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Economic Incentives to Retire: A Qualitative Choice Approach

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  • Olivia S. Mitchell
  • Gary S. Fields

Abstract

This paper addresses two questions:(1) Are older persons' retirement ages significantly affected by the opportunities for income from earnings,private pensions, and Social Security and for leisure at alternative retirement ages?; and (2) How large are the estimated responses? Our approach to modeling the retirement problem is a forward-looking one, in which the explanatory variables include present discounted values of expected lifetime income from earnings, private pensions, and Social Security at all future retirement ages. Such data have been constructed using a unique archive on 390 workers covered by a large union pension plan. A previous paper (Fieldsand Mitchell, 1982) used these data to show that retirement ages are significantly associated with the present discounted value of income at age 60, and with the gain in income from deferring retirement. The current paper develops two different qualitative choice models of the retirement decision. We find: retirement ages do indeed respond significantly to future income and leisure opportunities; an ordered logit model is more suited to the data than is a multinomial logit model; and the estimated responses to changes in future income opportunities differ across model specifications, where the preferred ordered logit model exhibits larger estimated responses.

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Bibliographic Info

Paper provided by National Bureau of Economic Research, Inc in its series NBER Working Papers with number 1096.

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Date of creation: Mar 1983
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Handle: RePEc:nbr:nberwo:1096

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  1. Alan L. Gustman & Thomas L. Steinmeier, 1984. "Partial retirement and the analysis of retirement behavior," Industrial and Labor Relations Review, ILR Review, Cornell University, ILR School, vol. 37(3), pages 403-415, April.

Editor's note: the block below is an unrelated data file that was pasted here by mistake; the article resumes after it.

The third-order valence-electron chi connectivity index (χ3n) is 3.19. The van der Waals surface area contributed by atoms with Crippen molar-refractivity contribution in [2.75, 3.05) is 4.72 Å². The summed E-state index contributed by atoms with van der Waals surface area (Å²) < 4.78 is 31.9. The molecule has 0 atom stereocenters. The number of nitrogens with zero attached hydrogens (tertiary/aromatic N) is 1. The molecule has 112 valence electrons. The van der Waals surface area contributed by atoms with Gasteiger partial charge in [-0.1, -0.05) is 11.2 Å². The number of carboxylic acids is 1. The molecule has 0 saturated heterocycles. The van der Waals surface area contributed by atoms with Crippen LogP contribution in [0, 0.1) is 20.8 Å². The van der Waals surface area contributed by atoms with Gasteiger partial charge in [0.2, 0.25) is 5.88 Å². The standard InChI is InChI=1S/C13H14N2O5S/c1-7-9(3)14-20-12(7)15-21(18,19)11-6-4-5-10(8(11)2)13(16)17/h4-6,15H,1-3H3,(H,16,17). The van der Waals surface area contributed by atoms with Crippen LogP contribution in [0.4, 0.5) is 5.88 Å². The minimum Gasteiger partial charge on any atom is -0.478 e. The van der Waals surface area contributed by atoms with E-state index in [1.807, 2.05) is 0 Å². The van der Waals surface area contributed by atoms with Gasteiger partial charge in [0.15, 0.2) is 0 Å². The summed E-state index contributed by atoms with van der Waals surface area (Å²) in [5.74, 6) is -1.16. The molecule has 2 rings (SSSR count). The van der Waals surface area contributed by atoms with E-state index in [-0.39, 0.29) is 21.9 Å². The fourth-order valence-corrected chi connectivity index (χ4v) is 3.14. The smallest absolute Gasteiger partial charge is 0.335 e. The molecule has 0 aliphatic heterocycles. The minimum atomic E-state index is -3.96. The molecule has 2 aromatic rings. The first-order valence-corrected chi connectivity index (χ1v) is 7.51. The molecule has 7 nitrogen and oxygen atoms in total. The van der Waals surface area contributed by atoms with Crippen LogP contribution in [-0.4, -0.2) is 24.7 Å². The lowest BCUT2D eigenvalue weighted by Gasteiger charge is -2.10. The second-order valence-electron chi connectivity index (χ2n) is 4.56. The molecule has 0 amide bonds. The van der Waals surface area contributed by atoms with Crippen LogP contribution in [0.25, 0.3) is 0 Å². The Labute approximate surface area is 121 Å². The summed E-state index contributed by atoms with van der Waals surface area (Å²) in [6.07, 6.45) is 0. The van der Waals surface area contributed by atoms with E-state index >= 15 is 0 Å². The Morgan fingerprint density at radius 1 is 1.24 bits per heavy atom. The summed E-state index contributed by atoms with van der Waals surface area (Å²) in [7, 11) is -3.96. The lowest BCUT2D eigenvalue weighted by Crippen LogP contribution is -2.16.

2. Hausman, Jerry A & Wise, David A, 1978. "A Conditional Probit Model for Qualitative Choice: Discrete Decisions Recognizing Interdependence and Heterogeneous Preferences," Econometrica, Econometric Society, vol. 46(2), pages 403-26, March.
  3. Gary S. Fields & Olivia S. Mitchell, 1982. "Economic Determinants of the Optimal Retirement Age: An Empirical Investigation," NBER Working Papers 0876, National Bureau of Economic Research, Inc.
  4. Olivia S. Mitchell & Gary S. Fields, 1981. "The Effects of Pensions and Earnings on Retirement: A Review Essay," NBER Working Papers 0772, National Bureau of Economic Research, Inc.
  5. Daniel McFadden, 1977. "Modelling the Choice of Residential Location," Cowles Foundation Discussion Papers 477, Cowles Foundation for Research in Economics, Yale University.
  6. D. McFadden & J. Hausman, 1981. "Specification Tests for the Multinominal Logit Model," Working papers 292, Massachusetts Institute of Technology (MIT), Department of Economics.
  7. Crawford, Vincent P & Lilien, David M, 1981. "Social Security and the Retirement Decision," The Quarterly Journal of Economics, MIT Press, vol. 96(3), pages 505-29, August.
  8. Small, Kenneth A, 1982. "The Scheduling of Consumer Activities: Work Trips," American Economic Review, American Economic Association, vol. 72(3), pages 467-79, June.
  9. John B. Burbidge & A. Leslie Robb, 1980. "Pensions and Retirement Behaviour," Canadian Journal of Economics, Canadian Economics Association, vol. 13(3), pages 421-37, August.
  10. Richard V. Burkhauser, 1979. "The Pension Acceptance Decision of Older Workers," Journal of Human Resources, University of Wisconsin Press, vol. 14(1), pages 63-75.
  11. Edward P. Lazear, 1982. "Severance Pay, Pensions, and Efficient Mobility," NBER Working Papers 0854, National Bureau of Economic Research, Inc.
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Cited by:
  1. Michael D. Hurd, 1990. "The Joint Retirement Decision of Husbands and Wives," NBER Chapters, in: Issues in the Economics of Aging, pages 231-258 National Bureau of Economic Research, Inc.
  2. Alan L. Gustman & Thomas L. Steinmeier, 1983. "Social Security Reform and Labor Supply," NBER Working Papers 1212, National Bureau of Economic Research, Inc.

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